By Climate Alliance
In March and April 2019, a Climate Alliance delegation undertook a tour in Ecuador, Peru and Brazil in support of indigenous partners and partnerships.
We are happy to share the experiences of Climate Alliance President and Mayor of Cologne Andreas Wolter, Climate Alliance Executive Director Thomas Brose and Climate Alliance Austria Executive Director Markus Hafner-Auinger as well as Johannes Kandler of Climate Alliance Austria and Silke Lunnebach of the Climate Alliance Headquarters in Frankfurt below. For more photo highlights, see our Flickr albums!
Find out how your network is supporting climate justice and enjoy the read!
First stop: Quito, Ecuador
COICA’s Birthday Celebration
COICA, our key indigenous partner of over 25 years, has just celebrated its 35th birthday! Our gift: the launch of a new renewable energies fund for small scale projects throughout Amazonia. COICA highlighted its commitment to protecting indigenous sacred headwaters via an initiative by the same name as well as to the use of renewable energies for energy independence and territorial protection.
“I’m a grandfather now, but I still feel strong enough to fight for the Amazon.”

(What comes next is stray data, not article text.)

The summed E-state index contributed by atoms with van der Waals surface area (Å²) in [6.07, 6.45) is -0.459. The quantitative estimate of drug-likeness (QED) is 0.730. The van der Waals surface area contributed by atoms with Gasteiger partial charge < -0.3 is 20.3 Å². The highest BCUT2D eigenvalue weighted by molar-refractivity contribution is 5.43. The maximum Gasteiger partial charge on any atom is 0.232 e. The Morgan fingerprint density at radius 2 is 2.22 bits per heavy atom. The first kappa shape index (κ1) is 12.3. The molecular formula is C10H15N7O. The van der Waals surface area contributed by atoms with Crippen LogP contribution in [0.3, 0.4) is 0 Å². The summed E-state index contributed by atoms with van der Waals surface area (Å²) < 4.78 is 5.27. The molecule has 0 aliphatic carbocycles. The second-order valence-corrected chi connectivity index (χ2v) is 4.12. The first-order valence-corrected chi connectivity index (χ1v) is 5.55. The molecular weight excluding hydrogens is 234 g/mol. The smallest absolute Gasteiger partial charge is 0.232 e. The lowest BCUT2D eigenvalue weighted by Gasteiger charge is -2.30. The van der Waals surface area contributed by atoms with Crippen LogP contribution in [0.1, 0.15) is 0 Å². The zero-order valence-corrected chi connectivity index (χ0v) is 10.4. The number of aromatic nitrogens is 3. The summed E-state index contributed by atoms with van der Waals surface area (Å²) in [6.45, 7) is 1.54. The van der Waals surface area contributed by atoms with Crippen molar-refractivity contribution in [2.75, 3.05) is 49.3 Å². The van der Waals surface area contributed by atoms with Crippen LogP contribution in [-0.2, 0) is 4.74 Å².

– Evaristo Nugkuag Ikanan, first COICA coordinator and co-founder of Climate Alliance
Fund for Renewable Energies
Many indigenous peoples either lack access to energy or are reliant on the very fossil fuel companies threatening their existence. Initiatives such as solar lamps and solar powered boats counter this situation and are very much worth supporting. In honour of COICA’s birthday, we thus announced a new fund for renewable energies. Towns and other interested parties will soon be able to contribute via the fund and thus support small scale renewable energy projects in Amazonia.
Second stop: Lima, Peru
Meeting with indigenous mayors
In Lima, Climate Alliance President & Cologne Mayor Andreas Wolter opened a meeting between indigenous mayors, representatives of Peruvian communal reserves and the Climate Alliance delegation as part of Cologne’s climate partnership. The meeting allowed for an discussion of synergies in support of climate goals. Here we exchanged with the Peruvian Ministry’s Natural Protected Areas department (SERNANP) as well as the indigenous organisation ANECAP. Our next step: a letter asking the German Ministry of Economic Cooperation and Development to include indigenous communities in their Municipal Climate Partnership programme.
Fridays for Future message
Olenka, the workshop’s youngest participant, was excited to learn about the Fridays for Future movement. Andreas Wolter’s explanation of how students in Cologne and across the world are striking for the climate inspired her to deliver her own video message, which we are happy to share.